Tuesday, March 23, 2010

Sweet recollection

As we move into the final days of Lent, with Palm Sunday looming on the horizon, some part of me feels like hunkering down for the storm ahead and another part of me cannot resist the allure of spring; the cherry trees still blooming, the daffodils everywhere, the light that greets me now when I awake, and the birdsongs that provide theme and counterpoint to my meditations.

There is an intensity to this time of overlap, when endings and beginnings coincide -- just as there is at dawn and at dusk, when light and darkness begin trading places and we find ourselves floating somewhere in between. We photographers love to shoot at the beginning and the end of day, precisely because of that ephemeral confusion between dark and light, as the shadows grow longer and the colors more intense before fading altogether.

As I spent yesterday grieving the loss of my friend, this is the image that emerged -- which tells me that death, too, is one of those times when ending and beginning coincide, and everything is more intense. There is the sense that something -- could it be darkness? -- is falling, and something else is rising into the light; a feeling of being underwater, and finding it hard to breathe...

We cannot deny the sense of loss, and yet we rejoice in the end of pain. For those who loved, there is that dreadful emptiness, but lurking somewhere deep beneath, might there be new opportunities waiting to be born? What might a life look like with that piece gone? What opening has been created for new joy to arise? How can we, in honoring the lost one's gifts, find new gifts planted and ready to bloom?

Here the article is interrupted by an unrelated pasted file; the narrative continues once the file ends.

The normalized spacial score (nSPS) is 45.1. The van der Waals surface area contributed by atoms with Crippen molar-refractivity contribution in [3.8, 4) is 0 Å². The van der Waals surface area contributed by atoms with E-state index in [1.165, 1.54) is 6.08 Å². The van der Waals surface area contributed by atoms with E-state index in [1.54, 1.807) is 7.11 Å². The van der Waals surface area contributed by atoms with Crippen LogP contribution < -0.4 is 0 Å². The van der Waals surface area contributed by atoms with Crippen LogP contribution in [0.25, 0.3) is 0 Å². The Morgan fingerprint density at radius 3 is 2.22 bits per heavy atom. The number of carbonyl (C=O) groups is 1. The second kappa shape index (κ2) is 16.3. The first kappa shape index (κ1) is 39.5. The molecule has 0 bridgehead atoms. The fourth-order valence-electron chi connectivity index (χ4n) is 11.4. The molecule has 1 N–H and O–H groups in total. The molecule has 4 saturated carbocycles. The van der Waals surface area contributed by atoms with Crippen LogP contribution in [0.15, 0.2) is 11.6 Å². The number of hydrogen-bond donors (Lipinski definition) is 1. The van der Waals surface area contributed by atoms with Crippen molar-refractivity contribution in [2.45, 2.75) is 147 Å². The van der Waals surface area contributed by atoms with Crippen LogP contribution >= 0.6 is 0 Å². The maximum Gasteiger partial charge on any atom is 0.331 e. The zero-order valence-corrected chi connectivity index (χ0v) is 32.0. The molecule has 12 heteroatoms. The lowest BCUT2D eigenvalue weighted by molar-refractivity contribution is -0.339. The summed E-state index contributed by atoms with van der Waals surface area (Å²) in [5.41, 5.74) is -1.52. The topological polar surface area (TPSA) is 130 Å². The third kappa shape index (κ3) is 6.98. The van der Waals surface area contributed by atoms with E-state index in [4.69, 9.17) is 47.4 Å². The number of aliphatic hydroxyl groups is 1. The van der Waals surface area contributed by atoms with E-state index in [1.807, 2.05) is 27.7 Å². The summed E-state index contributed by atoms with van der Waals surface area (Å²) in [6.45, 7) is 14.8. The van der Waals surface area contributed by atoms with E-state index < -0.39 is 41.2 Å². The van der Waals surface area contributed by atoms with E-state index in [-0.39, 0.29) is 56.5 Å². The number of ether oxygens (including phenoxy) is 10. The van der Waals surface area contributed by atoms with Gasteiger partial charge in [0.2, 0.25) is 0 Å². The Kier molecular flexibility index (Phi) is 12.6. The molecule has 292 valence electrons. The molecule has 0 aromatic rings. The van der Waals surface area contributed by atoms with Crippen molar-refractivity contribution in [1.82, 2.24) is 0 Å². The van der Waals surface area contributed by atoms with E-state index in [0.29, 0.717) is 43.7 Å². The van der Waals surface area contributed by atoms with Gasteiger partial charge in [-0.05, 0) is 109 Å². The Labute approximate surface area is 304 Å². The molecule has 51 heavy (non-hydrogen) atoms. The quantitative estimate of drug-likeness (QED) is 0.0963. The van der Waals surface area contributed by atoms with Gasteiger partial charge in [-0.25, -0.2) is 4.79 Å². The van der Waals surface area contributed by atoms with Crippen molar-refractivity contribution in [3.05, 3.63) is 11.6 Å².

A grieving father happened upon the poem I wrote earlier this week, about singing "Twinkle, Twinkle, Little Star" to my daughter, and sent me this kind note:

"It’s been a number of years since I lost my son, and by and large, I have but warm memories of him. But sometimes, out of the blue, I read see or hear something (like your poem) - and the pain is like a knife wound… and the tears come. It is a bittersweet thing, because with the sorrow comes the profound sense of love I feel for him — still. These days, the tears subside quickly, and I am left with just sweet recollection."

We cannot deny, shortcut, or circumvent the magnitude of the losses we endure. But with time, I hope, the bitter memories take on the sweet fragrances of spring. Perhaps then we can rejoice in the presence that was -- and find it blooming in our hearts, as love.


Maureen said...

A very lovely and deeply tender post, Diane. It's the right one for me to read this week, becaus Thursday is my brother's birthday and he's been dead now for almost a year and that thought intrudes so strongly that it takes conscious effort to tamp it so that I can work. The presence of him and of Him is great. I do rejoice to carry both in my heart.

The image is gorgeous.


altar ego said...

Beautifully written. You communicate a difficult truth with grace. My condolences on the loss of your friend.